School scoliosis screenings: Family experiences and potential anxiety after orthopaedic referral

Tabatha Hines, Sandy Roland, Dylan Nguyen, Beth Kennard, Heather Richard, Carroll W. Hughes, Shawn M. McClintock, Brandon Ramo, Tony Herring

Research output: Contribution to journalArticlepeer-review

12 Scopus citations


Study Design. Cross-sequential study design that used data from Texas Scottish Rite Hospital for Children (TSRHC). Objective. Examine anxiety symptoms and family experiences subsequent to school scoliosis screening (SSS) referrals. Summary of Background Data. Use of SSS remains controversial. Prior research suggested that SSS programs may result in anxiety for both children and parents. Unfortunately, no study has examined the SSS referral processes and anxiety in families. Methods. Study consisted of 2 groups-patients/parents from TSRHC evaluated for Adolescent Idiopathic Scoliosis (AIS) (n=27) and control participants/parents (n=27) between ages 9 and 17. All participants completed the primary outcome measure (State-Trait Anxiety Inventory) before and after the scoliosis evaluation or controlled wait time. Parents also rated experience and satisfaction with SSS. Results. Compared with the control group, children/parents in patient group experienced significantly elevated levels of stateanxiety at preappointment. Children/parents in the patient group not diagnosed with AIS experienced a significant decline in state-anxiety. Children/parents in the patient group diagnosed with AIS continued to report elevated levels of anxiety. The control group remained consistent, reporting of low levels of anxiety pre to post. More than half (55.5%) of families indicated they received no information from the school about scoliosis. A third of the families who received information indicated it did not adequately address their concerns. Nonetheless, most families reported overall satisfaction with SSS. Conclusion. This study suggested that children and parents referred through the SSS program experienced significantly elevated levels of state-anxiety. This supports the subjective concerns of anxiety experiences in families voiced by researchers previously. However, families deemed the costs of the SSS referral process as worth the benefits. Though challengers of SSS programs were accurate in observing anxiety in families, it may not constitute significant burden to eliminate SSS programs altogether. Improvements to the current system may be warranted.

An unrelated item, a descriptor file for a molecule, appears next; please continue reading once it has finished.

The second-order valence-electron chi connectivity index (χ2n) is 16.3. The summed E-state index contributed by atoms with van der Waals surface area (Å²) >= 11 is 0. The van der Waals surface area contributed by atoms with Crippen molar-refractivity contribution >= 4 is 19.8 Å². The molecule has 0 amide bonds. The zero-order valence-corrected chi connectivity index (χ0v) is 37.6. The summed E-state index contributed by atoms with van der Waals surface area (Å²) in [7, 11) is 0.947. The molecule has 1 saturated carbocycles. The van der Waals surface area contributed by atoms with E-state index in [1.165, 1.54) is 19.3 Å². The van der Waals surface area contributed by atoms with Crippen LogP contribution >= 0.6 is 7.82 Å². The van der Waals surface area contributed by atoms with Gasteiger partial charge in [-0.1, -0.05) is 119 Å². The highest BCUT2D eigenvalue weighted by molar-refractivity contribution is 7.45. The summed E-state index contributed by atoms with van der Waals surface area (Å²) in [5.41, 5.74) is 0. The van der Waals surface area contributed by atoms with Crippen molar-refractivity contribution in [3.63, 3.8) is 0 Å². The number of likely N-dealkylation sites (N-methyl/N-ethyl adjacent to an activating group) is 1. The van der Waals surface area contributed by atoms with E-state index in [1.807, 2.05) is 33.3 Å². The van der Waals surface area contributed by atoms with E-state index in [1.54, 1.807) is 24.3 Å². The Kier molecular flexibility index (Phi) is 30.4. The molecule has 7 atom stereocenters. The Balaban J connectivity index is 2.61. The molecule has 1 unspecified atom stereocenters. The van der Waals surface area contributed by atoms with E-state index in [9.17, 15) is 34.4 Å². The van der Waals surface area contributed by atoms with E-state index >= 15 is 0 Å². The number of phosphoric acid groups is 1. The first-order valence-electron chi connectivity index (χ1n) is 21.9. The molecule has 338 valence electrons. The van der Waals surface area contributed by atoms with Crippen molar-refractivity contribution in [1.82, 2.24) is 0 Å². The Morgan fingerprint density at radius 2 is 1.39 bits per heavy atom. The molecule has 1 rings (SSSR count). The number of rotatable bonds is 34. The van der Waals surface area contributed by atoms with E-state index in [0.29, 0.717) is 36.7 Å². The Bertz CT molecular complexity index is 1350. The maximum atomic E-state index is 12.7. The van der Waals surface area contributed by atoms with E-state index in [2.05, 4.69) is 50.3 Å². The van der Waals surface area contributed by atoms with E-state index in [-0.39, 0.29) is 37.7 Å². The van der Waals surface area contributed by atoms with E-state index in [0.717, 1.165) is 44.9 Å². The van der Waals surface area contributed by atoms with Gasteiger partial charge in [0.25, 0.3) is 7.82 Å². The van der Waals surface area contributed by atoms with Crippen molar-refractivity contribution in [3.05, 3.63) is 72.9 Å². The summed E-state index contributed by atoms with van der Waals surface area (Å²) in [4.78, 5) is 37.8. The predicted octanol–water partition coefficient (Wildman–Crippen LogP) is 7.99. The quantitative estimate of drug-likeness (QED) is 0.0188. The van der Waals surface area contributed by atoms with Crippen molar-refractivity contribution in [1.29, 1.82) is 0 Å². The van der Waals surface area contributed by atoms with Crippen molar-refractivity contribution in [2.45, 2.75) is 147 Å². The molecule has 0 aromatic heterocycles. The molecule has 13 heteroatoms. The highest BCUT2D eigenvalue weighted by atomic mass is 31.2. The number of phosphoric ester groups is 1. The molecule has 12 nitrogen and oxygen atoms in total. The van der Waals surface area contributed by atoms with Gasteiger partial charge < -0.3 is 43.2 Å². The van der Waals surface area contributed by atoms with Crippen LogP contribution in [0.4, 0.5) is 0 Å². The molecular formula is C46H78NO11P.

Original languageEnglish (US)
Pages (from-to)E1135-E1143
Issue number21
StatePublished - Oct 27 2015


  • Adolescent
  • Adolescent idiopathic scoliosis
  • Anxiety
  • Family
  • Orthopaedic referral.
  • Pediatric orthopaedics
  • Public health
  • School scoliosis screening
  • State-trait anxiety inventory

ASJC Scopus subject areas

  • Orthopedics and Sports Medicine
  • Clinical Neurology


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